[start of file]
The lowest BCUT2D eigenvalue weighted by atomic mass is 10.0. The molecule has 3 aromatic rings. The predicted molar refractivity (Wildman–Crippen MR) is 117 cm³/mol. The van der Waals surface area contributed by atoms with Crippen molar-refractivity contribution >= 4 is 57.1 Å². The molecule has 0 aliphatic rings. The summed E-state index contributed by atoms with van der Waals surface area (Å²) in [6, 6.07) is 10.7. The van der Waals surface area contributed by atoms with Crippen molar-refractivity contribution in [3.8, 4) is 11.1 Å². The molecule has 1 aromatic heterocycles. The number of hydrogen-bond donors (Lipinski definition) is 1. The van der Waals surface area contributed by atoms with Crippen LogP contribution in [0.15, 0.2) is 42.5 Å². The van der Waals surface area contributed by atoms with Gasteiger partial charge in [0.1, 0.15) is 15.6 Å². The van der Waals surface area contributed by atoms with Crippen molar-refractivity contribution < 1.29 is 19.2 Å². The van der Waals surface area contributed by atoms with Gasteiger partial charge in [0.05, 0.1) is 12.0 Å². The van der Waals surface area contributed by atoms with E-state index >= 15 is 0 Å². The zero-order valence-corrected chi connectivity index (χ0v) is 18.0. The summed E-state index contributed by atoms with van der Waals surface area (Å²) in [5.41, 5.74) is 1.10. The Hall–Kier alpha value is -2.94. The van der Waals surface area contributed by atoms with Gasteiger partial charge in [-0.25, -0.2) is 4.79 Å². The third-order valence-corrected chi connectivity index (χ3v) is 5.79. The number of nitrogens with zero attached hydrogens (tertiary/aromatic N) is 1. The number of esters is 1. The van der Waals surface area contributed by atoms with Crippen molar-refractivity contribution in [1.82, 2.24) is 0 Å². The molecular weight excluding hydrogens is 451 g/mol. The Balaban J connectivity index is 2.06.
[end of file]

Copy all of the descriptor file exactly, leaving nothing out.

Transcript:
The lowest BCUT2D eigenvalue weighted by atomic mass is 10.0. The molecule has 3 aromatic rings. The predicted molar refractivity (Wildman–Crippen MR) is 117 cm³/mol. The van der Waals surface area contributed by atoms with Crippen molar-refractivity contribution >= 4 is 57.1 Å². The molecule has 0 aliphatic rings. The summed E-state index contributed by atoms with van der Waals surface area (Å²) in [6, 6.07) is 10.7. The van der Waals surface area contributed by atoms with Crippen molar-refractivity contribution in [3.8, 4) is 11.1 Å². The molecule has 1 aromatic heterocycles. The number of hydrogen-bond donors (Lipinski definition) is 1. The van der Waals surface area contributed by atoms with Crippen LogP contribution in [0.15, 0.2) is 42.5 Å². The van der Waals surface area contributed by atoms with Gasteiger partial charge in [0.1, 0.15) is 15.6 Å². The van der Waals surface area contributed by atoms with Crippen molar-refractivity contribution < 1.29 is 19.2 Å². The van der Waals surface area contributed by atoms with Gasteiger partial charge in [0.05, 0.1) is 12.0 Å². The van der Waals surface area contributed by atoms with E-state index >= 15 is 0 Å². The zero-order valence-corrected chi connectivity index (χ0v) is 18.0. The summed E-state index contributed by atoms with van der Waals surface area (Å²) in [5.41, 5.74) is 1.10. The Hall–Kier alpha value is -2.94. The van der Waals surface area contributed by atoms with Gasteiger partial charge in [-0.25, -0.2) is 4.79 Å². The third-order valence-corrected chi connectivity index (χ3v) is 5.79. The number of nitrogens with zero attached hydrogens (tertiary/aromatic N) is 1. The number of esters is 1. The van der Waals surface area contributed by atoms with Crippen molar-refractivity contribution in [1.82, 2.24) is 0 Å². The molecular weight excluding hydrogens is 451 g/mol. The Balaban J connectivity index is 2.06.